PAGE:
The Magic of Tuesday Coffee Morning in Dickeyville…

Every Tuesday morning, other than around the Winter Solstice and between Memorial and Labor Day, there’s a Coffee Hour for Dickeyvillains. As we near the summer and the end of coffee until next fall, and as I face the bittersweet prospect of going back to work after having free on Tuesday mornings for several months, I have been thinking a lot about how much this event has done to make me feel at home here in Dickeyville.

Coffee happens in the Undercroft of Dickey Memorial Presbyterian Church. It’s a beautiful space, with high ceilings, lots of windows, and pale yellow walls, with an area essentially set up as an over-sized parlor. Usually Mel, our current Community Association president and a true philosopher king (in other words, we made him do it), opens up the space and around twenty-five neighbors filter through over the course of the event each week to catch up with each other.

I started going to Coffee with my friend and neighbor who I got to know last year when both of us were feeling lousy. I was pregnant and had hyperemesis, and she was going through chemo – which gave us some common symptoms that magically transformed us into both each other’s cheering sections and great friends. She encouraged me to overcome how awful I was feeling (not to mention my own introversion) to get out and spend some time in good company, and after a couple weeks of resisting, I did.

Coffee morning attendees, young and young-at-heart. Photo by Cassie Sherman-Marks

Coffee morning attendees, young and young-at-heart. Photo by Cassie Sherman-Marks

That was really more the beginning of my being a part of this neighborhood, in many ways, than moving here was. I’ve heard others say the same – especially a few other mothers who went to coffee when they were home briefly with their little ones.

Since that first time in attendence, I’ve returned regularly, and gotten to know the neighbor who appointed himself the one-person ad-hoc Village Birding Committee at the last Community Association meeting (without breaking with Robert’s Rules). He and other neighbors came up with the idea for what turned into the winning entry into the Dickeyville Flag Design Contest – based on a quilt that was made here decades ago. I felt really guilty a couple months ago because, no sooner than he was out of earshot, I saw a bald eagle he’d been looking for in the woods.

I befriended the aforementioned philosopher king, also a mathematician, who understands that if my son ever develops the all-too-common distaste for math, he’s in line to make it magical again. He knows everyone and walks everywhere and has a sense of humor similar enough to mine to make him great fun to talk with.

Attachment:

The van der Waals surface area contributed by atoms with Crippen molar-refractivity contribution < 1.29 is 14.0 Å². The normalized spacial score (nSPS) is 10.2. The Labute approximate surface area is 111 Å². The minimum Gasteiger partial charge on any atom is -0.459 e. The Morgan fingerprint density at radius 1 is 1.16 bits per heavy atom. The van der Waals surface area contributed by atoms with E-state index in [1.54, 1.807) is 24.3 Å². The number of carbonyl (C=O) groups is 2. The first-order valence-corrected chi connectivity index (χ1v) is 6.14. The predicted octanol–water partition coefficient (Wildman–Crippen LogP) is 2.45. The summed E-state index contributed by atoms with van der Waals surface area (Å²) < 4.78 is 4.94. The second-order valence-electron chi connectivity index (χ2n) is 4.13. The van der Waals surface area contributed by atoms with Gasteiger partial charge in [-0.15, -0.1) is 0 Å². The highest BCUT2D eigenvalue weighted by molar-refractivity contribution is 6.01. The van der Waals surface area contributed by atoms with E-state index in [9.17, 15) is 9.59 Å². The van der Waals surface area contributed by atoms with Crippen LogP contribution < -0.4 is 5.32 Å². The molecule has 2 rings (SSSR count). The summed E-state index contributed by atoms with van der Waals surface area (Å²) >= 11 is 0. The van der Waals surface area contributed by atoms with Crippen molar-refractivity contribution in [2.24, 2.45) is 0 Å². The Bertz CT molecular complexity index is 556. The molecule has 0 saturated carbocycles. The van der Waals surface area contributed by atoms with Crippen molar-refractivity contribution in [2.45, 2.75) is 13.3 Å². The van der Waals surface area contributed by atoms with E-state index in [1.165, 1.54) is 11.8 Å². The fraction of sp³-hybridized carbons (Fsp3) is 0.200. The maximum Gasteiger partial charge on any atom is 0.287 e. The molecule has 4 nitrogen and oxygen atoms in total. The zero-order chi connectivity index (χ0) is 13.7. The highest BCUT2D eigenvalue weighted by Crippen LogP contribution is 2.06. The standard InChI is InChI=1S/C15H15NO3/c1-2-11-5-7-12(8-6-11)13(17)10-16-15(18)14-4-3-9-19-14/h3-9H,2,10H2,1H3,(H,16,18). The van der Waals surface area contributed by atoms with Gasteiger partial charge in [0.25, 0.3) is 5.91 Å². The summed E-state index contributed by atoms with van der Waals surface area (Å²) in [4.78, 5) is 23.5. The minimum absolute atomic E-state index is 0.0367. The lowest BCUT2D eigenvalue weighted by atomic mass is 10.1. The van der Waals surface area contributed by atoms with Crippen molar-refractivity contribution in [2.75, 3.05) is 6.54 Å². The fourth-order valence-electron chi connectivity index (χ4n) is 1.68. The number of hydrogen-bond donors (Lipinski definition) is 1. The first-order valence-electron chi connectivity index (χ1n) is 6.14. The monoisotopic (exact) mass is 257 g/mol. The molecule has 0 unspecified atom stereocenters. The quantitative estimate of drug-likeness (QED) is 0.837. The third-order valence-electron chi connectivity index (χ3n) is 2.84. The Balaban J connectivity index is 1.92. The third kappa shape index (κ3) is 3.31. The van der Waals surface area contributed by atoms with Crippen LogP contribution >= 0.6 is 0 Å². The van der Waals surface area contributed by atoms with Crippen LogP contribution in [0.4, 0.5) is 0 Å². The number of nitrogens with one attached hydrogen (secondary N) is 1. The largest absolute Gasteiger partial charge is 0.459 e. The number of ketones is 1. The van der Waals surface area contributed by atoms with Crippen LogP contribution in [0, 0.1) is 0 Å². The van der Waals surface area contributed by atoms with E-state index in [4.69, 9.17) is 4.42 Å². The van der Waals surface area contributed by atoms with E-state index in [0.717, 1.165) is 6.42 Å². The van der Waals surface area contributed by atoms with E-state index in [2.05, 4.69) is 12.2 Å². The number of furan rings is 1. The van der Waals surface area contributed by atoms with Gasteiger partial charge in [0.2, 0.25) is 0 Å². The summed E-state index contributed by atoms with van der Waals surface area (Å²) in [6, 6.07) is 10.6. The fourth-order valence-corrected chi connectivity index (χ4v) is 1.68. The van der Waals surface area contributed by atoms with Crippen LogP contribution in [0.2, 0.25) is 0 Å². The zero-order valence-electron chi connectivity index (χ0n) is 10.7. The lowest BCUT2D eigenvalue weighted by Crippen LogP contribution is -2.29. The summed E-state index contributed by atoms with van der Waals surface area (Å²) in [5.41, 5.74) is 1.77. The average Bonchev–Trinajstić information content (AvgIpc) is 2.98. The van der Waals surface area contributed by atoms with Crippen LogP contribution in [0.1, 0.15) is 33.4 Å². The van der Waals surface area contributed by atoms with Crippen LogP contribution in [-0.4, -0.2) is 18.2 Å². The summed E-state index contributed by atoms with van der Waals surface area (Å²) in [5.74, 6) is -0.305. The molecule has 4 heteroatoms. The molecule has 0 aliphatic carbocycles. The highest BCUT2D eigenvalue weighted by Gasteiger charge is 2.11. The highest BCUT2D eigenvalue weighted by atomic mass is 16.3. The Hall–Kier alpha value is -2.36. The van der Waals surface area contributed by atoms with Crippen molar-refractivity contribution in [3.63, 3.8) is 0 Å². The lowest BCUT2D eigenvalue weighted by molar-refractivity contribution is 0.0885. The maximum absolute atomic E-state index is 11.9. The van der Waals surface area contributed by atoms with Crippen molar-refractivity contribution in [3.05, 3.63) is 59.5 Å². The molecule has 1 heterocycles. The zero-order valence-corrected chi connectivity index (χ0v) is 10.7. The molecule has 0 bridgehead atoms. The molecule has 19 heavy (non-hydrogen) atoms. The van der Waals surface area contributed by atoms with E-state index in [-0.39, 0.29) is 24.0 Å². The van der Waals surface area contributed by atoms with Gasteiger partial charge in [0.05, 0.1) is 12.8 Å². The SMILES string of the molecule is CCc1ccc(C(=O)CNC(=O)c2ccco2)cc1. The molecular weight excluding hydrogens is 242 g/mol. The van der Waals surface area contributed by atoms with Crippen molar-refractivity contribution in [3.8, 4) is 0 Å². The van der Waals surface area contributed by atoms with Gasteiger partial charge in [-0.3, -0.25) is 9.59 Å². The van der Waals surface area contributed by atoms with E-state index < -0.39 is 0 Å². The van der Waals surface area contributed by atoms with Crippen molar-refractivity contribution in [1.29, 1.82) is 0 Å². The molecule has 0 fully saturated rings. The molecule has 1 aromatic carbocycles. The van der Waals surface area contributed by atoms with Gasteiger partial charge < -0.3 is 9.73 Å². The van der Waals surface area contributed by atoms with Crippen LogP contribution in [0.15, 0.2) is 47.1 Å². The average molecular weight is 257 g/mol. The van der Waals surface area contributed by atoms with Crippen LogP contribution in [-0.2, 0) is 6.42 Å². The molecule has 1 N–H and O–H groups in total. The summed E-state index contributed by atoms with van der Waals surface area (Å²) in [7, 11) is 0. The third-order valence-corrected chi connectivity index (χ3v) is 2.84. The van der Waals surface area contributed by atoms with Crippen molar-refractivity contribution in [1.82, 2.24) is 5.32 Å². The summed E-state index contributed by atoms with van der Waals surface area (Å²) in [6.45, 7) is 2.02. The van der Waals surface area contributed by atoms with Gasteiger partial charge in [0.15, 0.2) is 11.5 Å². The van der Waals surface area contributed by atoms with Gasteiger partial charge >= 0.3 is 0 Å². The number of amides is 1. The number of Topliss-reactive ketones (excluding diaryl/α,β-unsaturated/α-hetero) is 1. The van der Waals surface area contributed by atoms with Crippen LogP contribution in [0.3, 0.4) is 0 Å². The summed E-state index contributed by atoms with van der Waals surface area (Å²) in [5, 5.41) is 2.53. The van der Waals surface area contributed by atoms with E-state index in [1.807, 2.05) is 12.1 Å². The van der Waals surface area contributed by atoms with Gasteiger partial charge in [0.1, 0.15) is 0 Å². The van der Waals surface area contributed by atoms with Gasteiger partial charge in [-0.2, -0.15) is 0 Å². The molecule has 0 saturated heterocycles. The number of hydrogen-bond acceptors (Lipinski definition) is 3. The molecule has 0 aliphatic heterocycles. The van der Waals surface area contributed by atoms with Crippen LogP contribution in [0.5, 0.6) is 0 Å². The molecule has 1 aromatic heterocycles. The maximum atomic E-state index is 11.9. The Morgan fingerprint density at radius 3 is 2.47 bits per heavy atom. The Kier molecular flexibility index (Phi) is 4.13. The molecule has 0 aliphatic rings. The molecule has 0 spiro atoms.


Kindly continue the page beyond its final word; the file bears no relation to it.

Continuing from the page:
I’ve gotten to know a neighbor who knits with much more dedication than I do, who’s told me amazing stories about being a civil rights activity when the movement was first in full swing. She liked my scarf once over the winter, so when she was away for a bit due to medical stuff, I got her one like it to welcome her back, which led to a wonderful conversation about an only slightly goofy mutual love of paisley.

I met a neighbor who moved here in part to be able to continue her love of teaching people about history through the Maryland Historical Society. She’s got a garden plan charted out on graph paper, and, last I heard, was pretty much done with initial implementation and waiting to see how it’d turn out. She invited me spontaneously to a lecture of the Maryland Horticultural Society a month or so ago, and it was one of my first times out that had nothing to do with my son since he was born.

My friend who initially encouraged me to try the event is now my son’s godmother, and I’m heading over to pick up some Jack-in-the-Pulpit plants from her later. She just reached the end of her chemo-surgery-radiation trifecta, and actually has a break now — so she’s working on her garden and long-planned renovations to her beautiful old house.

I’ve learned to create a welcoming space for a neighbor whose husband’s passing left her lonely and a little bit fragile, and to make sure that I always listen to her stories, even if I’ve heard them before. She gave my husband a homework assignment to give me three kisses yesterday, and insists that she should teach my son how to read.

That’s all the anecdotes I’ll go into, but it’s far from the end of what could be said. I’ve met actors and artists and scientists, a doctor, a mariner, and an interpreter, people from all over the world — all at this unassuming little neighborhood get together. I’ve learned that my son really likes playing with other babies, and that no two babies are alike (which everyone knows, but you know it better when you see it). I’ve re-learned how to make coffee, which I haven’t drunk myself in years, for that matter.

If I can, in the fall, I’m going to try to be home some Tuesdays so that I can continue to go to Coffee. I’m incredibly grateful to this tradition for weaving a thread of community into my life unlike anything I’d ever experienced before or thought I’d experience. It was there for me at tumultuous time in my life, and I’d be less without it. Regardless of what my own future holds, I’m glad that it’s here for my neighbors – my friends.

By Cassie Sherman-Marks